The New Paper
August 24, 2016
He got his start on the first season of Channel 5 reality TV singing competition The Final 1 in 2013.
Local singer Harris Baba instantly gained a female following, thanks to his Zayn Malik-esque good looks and smooth R&B vocals.
The Top 40 finalist, who was doing national service then, had hoped the show would be a springboard for him to crack the local entertainment industry, but it was not to be.
Harris, 25, who is of Pakistani, Kashmiri-Iranian and Chinese descent, told M over the phone from Sabah, Malaysia: "I knew I could get acting roles on Channel 5 because my English is good, but they were always sceptical as I was a new guy...
"I got called up for Suria castings, but my Malay was really bad so I didn't get any roles at all. In Singapore, they were not willing to groom new talent."
Although he did get small roles on Channel 5 and performed at gigs and charity events for a year, they were "nothing memorable".
So it might be Singapore's loss and Malaysia's gain as he is now making waves across the Causeway and is even nominated at next month's Anugerah Planet Muzik, considered the Grammys of the Singapore, Malaysia and Indonesia music industries.
Things looked up for Harris in late 2014, when he started getting calls from directors, music producers and composers to go to Kuala Lumpur.
Without a manager, Harris negotiated his own deals for performances.
"Even payment-wise, it was so much better there. Even though it was in ringgit, when converted, the money was still better," he said.
"It was amazing because my first magazine shoot for InTrend Magazine was for the top 50 guys of 2015 and I was No. 39 even though I had just stepped into Malaysia. (Malaysia-based local actor) Aaron Aziz was 46, so I was so proud of it.
"I've been offered so many opportunities there that I couldn't even dream of in Singapore. But it was sad... while I was making it in Malaysia, I was forgotten in my own country," he said.
MOVED TO KL
Harris began shuttling between both countries for six months and finally moved to KL last year.
He scored a lead role in the telemovie Cinta Viral opposite Malaysia actress Elfira Loy, then had a second telemovie, Alien Planet Cinta.
"My name started being thrown around a lot in the acting industry, but that was exactly when I decided I wanted to go back to music," he said.
Harris signed with Malaysian record label Faithful Music and released his debut single Katakan in March. It was used as the theme song for popular Malaysian drama series Cinta 11 Syarat and garnered him Best New Artiste (Male) and Best Collaboration (Song) nominations at Anugerah Planet Muzik, which will be held in Singapore on Sept 30.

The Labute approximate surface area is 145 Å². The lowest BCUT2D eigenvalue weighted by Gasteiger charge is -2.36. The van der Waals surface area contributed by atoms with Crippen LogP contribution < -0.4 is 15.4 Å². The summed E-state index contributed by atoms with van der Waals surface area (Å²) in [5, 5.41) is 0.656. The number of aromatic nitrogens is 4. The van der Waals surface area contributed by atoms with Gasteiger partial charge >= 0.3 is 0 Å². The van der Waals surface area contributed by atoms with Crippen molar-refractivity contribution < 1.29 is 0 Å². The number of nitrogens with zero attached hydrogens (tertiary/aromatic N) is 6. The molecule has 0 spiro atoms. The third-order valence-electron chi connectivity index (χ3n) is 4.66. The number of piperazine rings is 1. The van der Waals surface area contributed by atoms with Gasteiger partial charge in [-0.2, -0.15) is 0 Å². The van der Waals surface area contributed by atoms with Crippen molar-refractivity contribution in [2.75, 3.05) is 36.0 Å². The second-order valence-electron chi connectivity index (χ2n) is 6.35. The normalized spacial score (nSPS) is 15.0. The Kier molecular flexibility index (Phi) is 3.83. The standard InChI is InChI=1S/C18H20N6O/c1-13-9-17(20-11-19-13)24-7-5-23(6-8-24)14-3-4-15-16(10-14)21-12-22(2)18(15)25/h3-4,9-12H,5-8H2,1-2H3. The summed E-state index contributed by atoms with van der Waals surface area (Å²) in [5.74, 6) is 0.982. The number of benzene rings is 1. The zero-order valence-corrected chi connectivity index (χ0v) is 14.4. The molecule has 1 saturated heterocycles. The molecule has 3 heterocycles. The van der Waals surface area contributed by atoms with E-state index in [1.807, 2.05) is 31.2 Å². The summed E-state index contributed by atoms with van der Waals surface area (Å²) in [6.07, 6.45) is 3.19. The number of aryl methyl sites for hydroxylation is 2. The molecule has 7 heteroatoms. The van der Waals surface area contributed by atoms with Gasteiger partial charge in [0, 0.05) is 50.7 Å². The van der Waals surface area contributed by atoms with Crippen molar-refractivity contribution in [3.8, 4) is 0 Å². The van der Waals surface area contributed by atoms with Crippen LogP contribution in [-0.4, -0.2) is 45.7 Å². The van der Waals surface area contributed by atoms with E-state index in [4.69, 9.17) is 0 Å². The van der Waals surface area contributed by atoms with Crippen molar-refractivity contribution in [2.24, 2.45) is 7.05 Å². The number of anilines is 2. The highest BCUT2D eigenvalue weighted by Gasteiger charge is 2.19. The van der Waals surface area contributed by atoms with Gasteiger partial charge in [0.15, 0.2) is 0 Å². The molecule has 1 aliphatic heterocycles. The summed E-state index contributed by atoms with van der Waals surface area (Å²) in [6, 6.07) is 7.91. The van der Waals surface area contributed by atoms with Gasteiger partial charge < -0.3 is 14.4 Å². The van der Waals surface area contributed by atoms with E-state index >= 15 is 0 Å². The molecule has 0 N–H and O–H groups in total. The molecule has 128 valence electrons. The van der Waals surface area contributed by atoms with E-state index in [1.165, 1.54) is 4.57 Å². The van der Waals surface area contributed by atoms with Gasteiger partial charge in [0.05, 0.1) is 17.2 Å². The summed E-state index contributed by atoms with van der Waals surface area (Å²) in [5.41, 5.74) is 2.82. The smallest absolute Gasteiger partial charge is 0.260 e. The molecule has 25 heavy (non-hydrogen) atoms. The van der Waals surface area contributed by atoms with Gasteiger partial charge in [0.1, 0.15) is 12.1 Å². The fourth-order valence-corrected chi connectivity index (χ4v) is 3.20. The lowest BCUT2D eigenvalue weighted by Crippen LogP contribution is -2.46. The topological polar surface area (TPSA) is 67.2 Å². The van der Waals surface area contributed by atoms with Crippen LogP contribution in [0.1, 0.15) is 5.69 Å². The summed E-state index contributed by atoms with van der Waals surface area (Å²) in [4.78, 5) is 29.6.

Harris said: "I did not expect to get nominated this year because I have only one single and it was released just five months ago.
"I remember thinking to myself that if I were to get nominated, it would be a dream come true. And it happened."
He added: "Winning will be a bonus, but it is an honour enough to be considered among all these artists from (around the region)."
Harris is filming his first drama series, Isteri Tuan Ihsan, starring Aaron Aziz and Amyra Rosli, and his second single is slated for a November release to coincide with the show's premiere.
Three months ago, he married Sabah native Nik Naziha (above), 21, whom he met in Singapore in 2013. His female fans were thrown into a flurry as he had not made their relationship public before the wedding.
He said: "Everyone has been asking me why I kept it a secret. It is actually not. I just wanted to protect my wife because you know how people on the Internet can get.
"I didn't need to read negative comments about her. She is a simple and low-profile person, so I didn't want her to be overwhelmed and hurt by criticism."
Some think that getting hitched at the peak of his career might scream career suicide for a heart-throb, but Harris disagreed, and said: "I never expected to get married at 25, but I guess this is my fate. My wife knew me before this newfound fame. She saw my journey, through my struggles back home to making it here."
This article was first published on August 24, 2016.
Get The New Paper for more stories.